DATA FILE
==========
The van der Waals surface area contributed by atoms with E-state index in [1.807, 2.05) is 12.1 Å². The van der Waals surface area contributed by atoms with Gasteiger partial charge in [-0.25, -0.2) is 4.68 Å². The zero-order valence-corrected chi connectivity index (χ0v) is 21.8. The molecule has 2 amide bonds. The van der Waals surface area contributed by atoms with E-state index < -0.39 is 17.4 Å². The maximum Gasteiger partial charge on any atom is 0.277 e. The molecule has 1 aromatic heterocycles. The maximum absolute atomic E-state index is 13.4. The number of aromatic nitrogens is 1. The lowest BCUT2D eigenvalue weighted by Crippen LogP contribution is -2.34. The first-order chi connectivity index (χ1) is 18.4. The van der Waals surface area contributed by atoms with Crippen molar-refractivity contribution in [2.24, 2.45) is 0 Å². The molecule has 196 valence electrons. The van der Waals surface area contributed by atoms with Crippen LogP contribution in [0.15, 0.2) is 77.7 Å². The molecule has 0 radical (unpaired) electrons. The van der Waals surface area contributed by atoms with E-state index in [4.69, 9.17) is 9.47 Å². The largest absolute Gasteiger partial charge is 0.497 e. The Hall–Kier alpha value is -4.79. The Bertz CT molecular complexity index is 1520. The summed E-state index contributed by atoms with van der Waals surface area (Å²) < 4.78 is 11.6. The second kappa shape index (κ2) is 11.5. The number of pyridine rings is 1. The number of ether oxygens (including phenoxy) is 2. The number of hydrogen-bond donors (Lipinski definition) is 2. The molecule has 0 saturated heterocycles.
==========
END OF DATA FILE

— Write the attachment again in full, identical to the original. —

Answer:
The van der Waals surface area contributed by atoms with E-state index in [1.807, 2.05) is 12.1 Å². The van der Waals surface area contributed by atoms with Gasteiger partial charge in [-0.25, -0.2) is 4.68 Å². The zero-order valence-corrected chi connectivity index (χ0v) is 21.8. The molecule has 2 amide bonds. The van der Waals surface area contributed by atoms with E-state index < -0.39 is 17.4 Å². The maximum Gasteiger partial charge on any atom is 0.277 e. The molecule has 1 aromatic heterocycles. The maximum absolute atomic E-state index is 13.4. The number of aromatic nitrogens is 1. The lowest BCUT2D eigenvalue weighted by Crippen LogP contribution is -2.34. The first-order chi connectivity index (χ1) is 18.4. The van der Waals surface area contributed by atoms with Crippen molar-refractivity contribution in [2.24, 2.45) is 0 Å². The molecule has 196 valence electrons. The van der Waals surface area contributed by atoms with Crippen LogP contribution in [0.15, 0.2) is 77.7 Å². The molecule has 0 radical (unpaired) electrons. The van der Waals surface area contributed by atoms with E-state index in [4.69, 9.17) is 9.47 Å². The largest absolute Gasteiger partial charge is 0.497 e. The Hall–Kier alpha value is -4.79. The Bertz CT molecular complexity index is 1520. The summed E-state index contributed by atoms with van der Waals surface area (Å²) < 4.78 is 11.6. The second kappa shape index (κ2) is 11.5. The number of pyridine rings is 1. The number of ether oxygens (including phenoxy) is 2. The number of hydrogen-bond donors (Lipinski definition) is 2. The molecule has 0 saturated heterocycles.